Where the restaurant doesn't need help is in its fabulous wine and beer selection. Even a cursory glance over the by-the-glass and by-the-bottle lists shows that nothing here was antiseptically compiled by a wine distributor; these are personally cultivated selections made by a man who knows his audience as much as he knows his wine. It's all carefully stored in a 55-degree-Fahrenheit room and served at the appropriate temperature, something that other "wine bars" in Houston (I'm looking at you, Boheme) still haven't managed to get right.
Those ho-hum, low-end selections seem meant for people who don't know wine but just want something inexpensive to order. Miller is smart in offering a broad if boring array of Merlots to that crowd. But wine geeks, like my dining companion one evening — Marc, a local wine director — will find little gems to be equally excited about here. One caveat would be to mind those more expensive wines by the glass; the clientele here doesn't seem like the type to order an $18 glass of Honig Cab on a nightly basis, so I'd want to check and make sure the bottle was fresh.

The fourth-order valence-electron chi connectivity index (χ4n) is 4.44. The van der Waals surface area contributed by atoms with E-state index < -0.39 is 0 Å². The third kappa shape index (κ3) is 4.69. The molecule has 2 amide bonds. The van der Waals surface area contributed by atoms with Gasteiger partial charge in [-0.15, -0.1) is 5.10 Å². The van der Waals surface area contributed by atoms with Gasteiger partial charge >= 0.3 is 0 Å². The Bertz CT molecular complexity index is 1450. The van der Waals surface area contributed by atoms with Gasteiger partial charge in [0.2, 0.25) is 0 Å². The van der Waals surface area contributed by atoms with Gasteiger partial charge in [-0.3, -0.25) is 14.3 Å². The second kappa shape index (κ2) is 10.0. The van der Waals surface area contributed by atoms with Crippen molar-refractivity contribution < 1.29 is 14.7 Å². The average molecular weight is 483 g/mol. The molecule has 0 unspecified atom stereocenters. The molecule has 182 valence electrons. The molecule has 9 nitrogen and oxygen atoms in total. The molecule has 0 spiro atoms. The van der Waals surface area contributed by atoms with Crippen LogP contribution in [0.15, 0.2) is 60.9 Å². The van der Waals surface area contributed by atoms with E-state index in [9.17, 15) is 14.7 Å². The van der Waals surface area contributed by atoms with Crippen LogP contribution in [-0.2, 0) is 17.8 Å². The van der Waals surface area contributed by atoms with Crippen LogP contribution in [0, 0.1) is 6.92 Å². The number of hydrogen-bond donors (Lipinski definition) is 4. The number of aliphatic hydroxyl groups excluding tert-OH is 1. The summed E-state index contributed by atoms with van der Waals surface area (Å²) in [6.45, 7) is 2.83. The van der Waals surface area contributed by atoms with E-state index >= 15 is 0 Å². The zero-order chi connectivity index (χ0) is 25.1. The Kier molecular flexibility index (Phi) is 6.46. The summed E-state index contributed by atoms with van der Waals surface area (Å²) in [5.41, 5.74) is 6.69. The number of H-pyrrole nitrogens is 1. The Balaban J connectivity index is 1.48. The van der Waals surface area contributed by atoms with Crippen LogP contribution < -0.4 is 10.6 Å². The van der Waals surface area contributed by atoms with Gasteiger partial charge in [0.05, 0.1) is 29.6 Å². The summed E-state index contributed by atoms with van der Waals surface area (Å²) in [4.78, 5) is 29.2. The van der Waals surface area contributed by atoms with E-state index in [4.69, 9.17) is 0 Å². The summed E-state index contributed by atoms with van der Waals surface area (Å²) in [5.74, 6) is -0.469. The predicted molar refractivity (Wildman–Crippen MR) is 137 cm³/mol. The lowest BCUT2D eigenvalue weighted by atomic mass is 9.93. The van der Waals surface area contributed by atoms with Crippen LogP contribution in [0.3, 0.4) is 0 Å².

I've seen comments online about whether or not a little bistro like Plonk would make it if it were to be plonked down in Montrose or Midtown. Not only is that question inappropriate — Plonk is where it is — it's irrelevant. Plonk is a product of its neighborhood and simply couldn't be located anywhere else; maybe the food and wine would still be as good, but it would be missing that hardscrabble charm that makes it worth the drive north of 610.